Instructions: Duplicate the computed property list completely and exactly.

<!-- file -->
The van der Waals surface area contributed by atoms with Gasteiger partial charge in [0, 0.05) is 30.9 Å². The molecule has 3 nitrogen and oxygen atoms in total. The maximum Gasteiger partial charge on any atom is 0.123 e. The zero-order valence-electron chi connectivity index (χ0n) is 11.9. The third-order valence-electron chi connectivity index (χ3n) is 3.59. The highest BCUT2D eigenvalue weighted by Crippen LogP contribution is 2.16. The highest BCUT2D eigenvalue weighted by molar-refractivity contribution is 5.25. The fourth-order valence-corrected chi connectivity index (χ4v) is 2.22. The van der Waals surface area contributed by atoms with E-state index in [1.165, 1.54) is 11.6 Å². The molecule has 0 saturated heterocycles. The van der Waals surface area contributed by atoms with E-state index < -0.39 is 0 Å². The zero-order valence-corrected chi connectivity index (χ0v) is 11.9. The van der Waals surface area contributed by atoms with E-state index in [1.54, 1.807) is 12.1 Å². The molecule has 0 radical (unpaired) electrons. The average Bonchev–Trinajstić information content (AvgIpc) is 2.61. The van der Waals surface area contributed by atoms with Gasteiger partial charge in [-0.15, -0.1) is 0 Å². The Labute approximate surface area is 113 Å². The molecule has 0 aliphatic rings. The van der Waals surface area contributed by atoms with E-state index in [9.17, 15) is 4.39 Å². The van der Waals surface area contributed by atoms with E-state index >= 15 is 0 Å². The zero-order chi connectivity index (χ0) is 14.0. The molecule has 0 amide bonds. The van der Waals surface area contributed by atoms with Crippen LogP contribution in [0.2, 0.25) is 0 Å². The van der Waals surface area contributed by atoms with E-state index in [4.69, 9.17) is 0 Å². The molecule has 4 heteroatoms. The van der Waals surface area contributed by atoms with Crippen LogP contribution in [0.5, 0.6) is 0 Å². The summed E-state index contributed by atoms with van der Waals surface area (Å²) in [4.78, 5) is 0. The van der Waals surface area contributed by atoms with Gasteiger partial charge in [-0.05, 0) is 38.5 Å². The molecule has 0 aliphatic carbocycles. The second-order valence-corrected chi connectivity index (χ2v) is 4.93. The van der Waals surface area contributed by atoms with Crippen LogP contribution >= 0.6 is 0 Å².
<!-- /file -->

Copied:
The van der Waals surface area contributed by atoms with Gasteiger partial charge in [0, 0.05) is 30.9 Å². The molecule has 3 nitrogen and oxygen atoms in total. The maximum Gasteiger partial charge on any atom is 0.123 e. The zero-order valence-electron chi connectivity index (χ0n) is 11.9. The third-order valence-electron chi connectivity index (χ3n) is 3.59. The highest BCUT2D eigenvalue weighted by Crippen LogP contribution is 2.16. The highest BCUT2D eigenvalue weighted by molar-refractivity contribution is 5.25. The fourth-order valence-corrected chi connectivity index (χ4v) is 2.22. The van der Waals surface area contributed by atoms with E-state index in [1.165, 1.54) is 11.6 Å². The molecule has 0 saturated heterocycles. The van der Waals surface area contributed by atoms with E-state index < -0.39 is 0 Å². The zero-order valence-corrected chi connectivity index (χ0v) is 11.9. The van der Waals surface area contributed by atoms with E-state index in [1.54, 1.807) is 12.1 Å². The molecule has 0 radical (unpaired) electrons. The average Bonchev–Trinajstić information content (AvgIpc) is 2.61. The van der Waals surface area contributed by atoms with Gasteiger partial charge in [-0.15, -0.1) is 0 Å². The Labute approximate surface area is 113 Å². The molecule has 0 aliphatic rings. The van der Waals surface area contributed by atoms with E-state index in [9.17, 15) is 4.39 Å². The van der Waals surface area contributed by atoms with E-state index >= 15 is 0 Å². The zero-order chi connectivity index (χ0) is 14.0. The molecule has 0 amide bonds. The van der Waals surface area contributed by atoms with Crippen LogP contribution in [0.2, 0.25) is 0 Å². The van der Waals surface area contributed by atoms with E-state index in [4.69, 9.17) is 0 Å². The molecule has 4 heteroatoms. The van der Waals surface area contributed by atoms with Crippen LogP contribution in [0.5, 0.6) is 0 Å². The summed E-state index contributed by atoms with van der Waals surface area (Å²) in [4.78, 5) is 0. The van der Waals surface area contributed by atoms with Gasteiger partial charge in [-0.05, 0) is 38.5 Å². The molecule has 0 aliphatic carbocycles. The second-order valence-corrected chi connectivity index (χ2v) is 4.93. The van der Waals surface area contributed by atoms with Crippen LogP contribution >= 0.6 is 0 Å².